LOS ANGELES, CA – Dyr and Associates Publishing announced today that the new eBook "The Epic of Gilgamesh, the Teachings of Siduri and How Siduri's Ancient Advice Can Help Guide Us to a Happier Life, Third Edition" has been made available for free on Amazon.com: http://amzn.com/B00B5KFX06
The Epic of Gilgamesh is a seminal tale of gods, kings, battles, friendship, loss, the fear of death, the search for immortality and advice on how one should live life, and represents our first great work of literature. While the origin of the Epic of Gilgamesh is lost to the sands of time, it is probable that key concepts in this story had been verbally transmitted for a very long time before the invention of writing, but we have no way of knowing when, where or why the story actually originated or even how many original contributors there were. What we do know is that the story encompassed a large number of concepts, ideas and philosophies, and was considered important enough that it was told from generation to generation for hundreds of years, before being immortalized in clay around four thousand years ago.
Unfortunately, the original "Old Babylonian" version of the Epic of Gilgamesh is incomplete, making it difficult for us to piece together the exact story our ancient ancestors considered so important. However, several critical fragments of the original Epic have been recovered and differ in significant ways from later more complete versions. One of the most fascinating of these original fragments is the Sippar tablet which was discovered near the city of Sippar, on the Euphrates river, upstream of the Babylonian region in present day Iraq. The Sippar tablet contains the earliest recorded advice, given by a beautiful young girl called Siduri, on how we should live our lives. Interestingly, in a later version of the Epic of Gilgamesh (referred to as the “Akkadian” version) Siduri’s advice was removed from the Epic and much of her original role was given to Utnapishtim, an immortal wise old man. One theory for the diminishment of Siduri’s role is that Siduri being young, female and working class (a wine maker), and Utnapishtim being old, male and high class (an immortal wise man) may have contributed, and may suggest possible differences between Sumerian and Akkadian culture. Specifically, this change may highlight a degree of ageism, sexism and/or classism in post-Sumerian cultures, and the removal of Siduri's advice could represent the first recorded case of censorship.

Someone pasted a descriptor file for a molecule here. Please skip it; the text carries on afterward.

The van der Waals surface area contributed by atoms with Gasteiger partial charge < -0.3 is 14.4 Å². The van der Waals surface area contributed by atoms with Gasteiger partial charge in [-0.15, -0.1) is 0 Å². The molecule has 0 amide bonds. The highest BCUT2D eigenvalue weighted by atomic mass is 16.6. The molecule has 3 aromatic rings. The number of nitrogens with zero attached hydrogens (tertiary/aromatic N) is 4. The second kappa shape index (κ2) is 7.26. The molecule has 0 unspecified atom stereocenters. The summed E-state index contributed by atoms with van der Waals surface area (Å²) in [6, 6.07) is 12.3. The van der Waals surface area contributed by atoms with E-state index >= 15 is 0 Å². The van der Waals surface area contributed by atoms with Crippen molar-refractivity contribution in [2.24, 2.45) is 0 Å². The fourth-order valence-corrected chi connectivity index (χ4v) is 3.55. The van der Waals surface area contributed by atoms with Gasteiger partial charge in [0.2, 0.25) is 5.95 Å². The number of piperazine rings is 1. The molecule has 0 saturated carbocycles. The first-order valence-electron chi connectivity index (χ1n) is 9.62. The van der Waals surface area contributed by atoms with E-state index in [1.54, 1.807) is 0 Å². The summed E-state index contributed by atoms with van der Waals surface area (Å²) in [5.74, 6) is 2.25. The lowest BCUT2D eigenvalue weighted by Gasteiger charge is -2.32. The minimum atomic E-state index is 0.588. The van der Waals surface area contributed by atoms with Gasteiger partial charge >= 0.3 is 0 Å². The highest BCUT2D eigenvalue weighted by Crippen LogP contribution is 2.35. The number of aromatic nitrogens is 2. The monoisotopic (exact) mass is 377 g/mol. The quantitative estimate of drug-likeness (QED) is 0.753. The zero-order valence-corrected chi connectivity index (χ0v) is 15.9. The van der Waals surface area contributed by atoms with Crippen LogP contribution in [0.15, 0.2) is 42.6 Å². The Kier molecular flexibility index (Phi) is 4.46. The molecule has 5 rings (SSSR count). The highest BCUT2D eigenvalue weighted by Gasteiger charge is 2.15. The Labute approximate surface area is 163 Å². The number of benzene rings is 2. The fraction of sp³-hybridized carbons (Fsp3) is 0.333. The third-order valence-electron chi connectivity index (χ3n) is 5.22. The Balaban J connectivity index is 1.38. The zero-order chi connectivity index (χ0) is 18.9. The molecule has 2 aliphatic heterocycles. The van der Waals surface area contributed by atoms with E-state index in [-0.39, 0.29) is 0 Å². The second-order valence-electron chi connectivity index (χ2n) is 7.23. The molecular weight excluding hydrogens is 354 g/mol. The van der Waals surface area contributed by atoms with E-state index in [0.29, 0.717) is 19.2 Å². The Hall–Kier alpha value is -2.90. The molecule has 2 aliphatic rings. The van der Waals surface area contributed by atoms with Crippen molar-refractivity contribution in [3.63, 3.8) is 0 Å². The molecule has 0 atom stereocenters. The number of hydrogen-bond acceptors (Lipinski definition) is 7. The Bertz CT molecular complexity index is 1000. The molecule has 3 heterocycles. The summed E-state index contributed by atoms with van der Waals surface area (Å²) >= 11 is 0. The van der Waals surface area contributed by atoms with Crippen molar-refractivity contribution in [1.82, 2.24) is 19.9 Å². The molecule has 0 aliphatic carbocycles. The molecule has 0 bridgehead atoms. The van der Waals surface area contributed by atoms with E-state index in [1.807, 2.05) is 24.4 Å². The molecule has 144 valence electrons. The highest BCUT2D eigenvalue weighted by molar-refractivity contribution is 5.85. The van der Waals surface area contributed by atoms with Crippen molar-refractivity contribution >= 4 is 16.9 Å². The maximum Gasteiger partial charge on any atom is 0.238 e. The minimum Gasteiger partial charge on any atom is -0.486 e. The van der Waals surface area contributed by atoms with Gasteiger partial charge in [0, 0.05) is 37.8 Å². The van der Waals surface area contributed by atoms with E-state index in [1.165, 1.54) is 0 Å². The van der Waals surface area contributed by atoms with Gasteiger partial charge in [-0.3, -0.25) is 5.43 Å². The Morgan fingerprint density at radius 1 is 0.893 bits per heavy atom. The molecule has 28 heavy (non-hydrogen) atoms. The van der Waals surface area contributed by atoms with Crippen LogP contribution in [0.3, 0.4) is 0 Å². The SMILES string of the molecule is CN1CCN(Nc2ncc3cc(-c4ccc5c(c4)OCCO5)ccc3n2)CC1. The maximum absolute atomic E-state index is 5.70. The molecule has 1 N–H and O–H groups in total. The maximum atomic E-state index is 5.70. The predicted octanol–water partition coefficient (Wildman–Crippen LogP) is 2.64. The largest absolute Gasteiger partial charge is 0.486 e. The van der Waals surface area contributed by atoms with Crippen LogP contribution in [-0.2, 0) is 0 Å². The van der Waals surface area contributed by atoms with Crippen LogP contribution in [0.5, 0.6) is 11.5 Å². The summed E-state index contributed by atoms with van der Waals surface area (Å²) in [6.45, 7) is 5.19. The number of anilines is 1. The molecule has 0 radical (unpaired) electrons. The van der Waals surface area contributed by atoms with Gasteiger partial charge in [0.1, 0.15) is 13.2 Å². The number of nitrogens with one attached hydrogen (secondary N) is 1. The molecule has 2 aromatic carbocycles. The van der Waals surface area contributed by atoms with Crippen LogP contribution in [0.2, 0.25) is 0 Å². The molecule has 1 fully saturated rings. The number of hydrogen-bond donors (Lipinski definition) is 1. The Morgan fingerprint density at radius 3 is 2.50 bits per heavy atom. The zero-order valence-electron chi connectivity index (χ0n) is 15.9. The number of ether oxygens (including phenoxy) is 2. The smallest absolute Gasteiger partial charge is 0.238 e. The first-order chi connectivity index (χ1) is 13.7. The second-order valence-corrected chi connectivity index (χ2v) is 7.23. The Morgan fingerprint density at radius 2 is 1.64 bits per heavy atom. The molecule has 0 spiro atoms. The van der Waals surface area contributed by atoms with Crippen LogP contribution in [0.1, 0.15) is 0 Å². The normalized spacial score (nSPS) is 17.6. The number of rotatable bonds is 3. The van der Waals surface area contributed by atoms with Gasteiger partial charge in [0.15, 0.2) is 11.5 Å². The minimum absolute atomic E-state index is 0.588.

Siduri's words were recorded long before any other religious text and they represent a very different perspective to those used today. Siduri was pro-wine, pro-feasting, pro-music, pro-dancing, pro-joy, pro-sex and pro-family. In his new book Peter Dyr has re-introduced Siduri's teachings, and the original Old Babylonian fragments into the Epic of Gilgamesh, while using the later Akkadian text to fill in the gaps in the original story. He has also included a discussion of Siduri’s teachings and how we can, if we so wish, live our lives according to Siduri’s original ancient advice.
About Dyr and Associates Publishing
Dyr and Associates Publishing is a non-profit organization, based in Los Angeles California, recently founded by Peter Dyr and his associates to popularize the Epic of Gilgamesh and the teachings of Siduri. Peter Dyr is a life-long enthusiast of ancient Sumerian literature and the primary goal of his research and writing is to re-incorporate the original Old Babylonian tablets back into the overarching Gilgamesh story, make the Epic easy to read for the non-specialist and to highlight and discuss some of the core concepts our ancient ancestors considered so important that they were verbally transmitted for many generations before being immortalized in clay around 4,000 years ago.
For more information, please visit EpicOfGilgamesh.webs.com
To learn more about this book, please contact:
Peter Dyr, Author
Email: [email protected]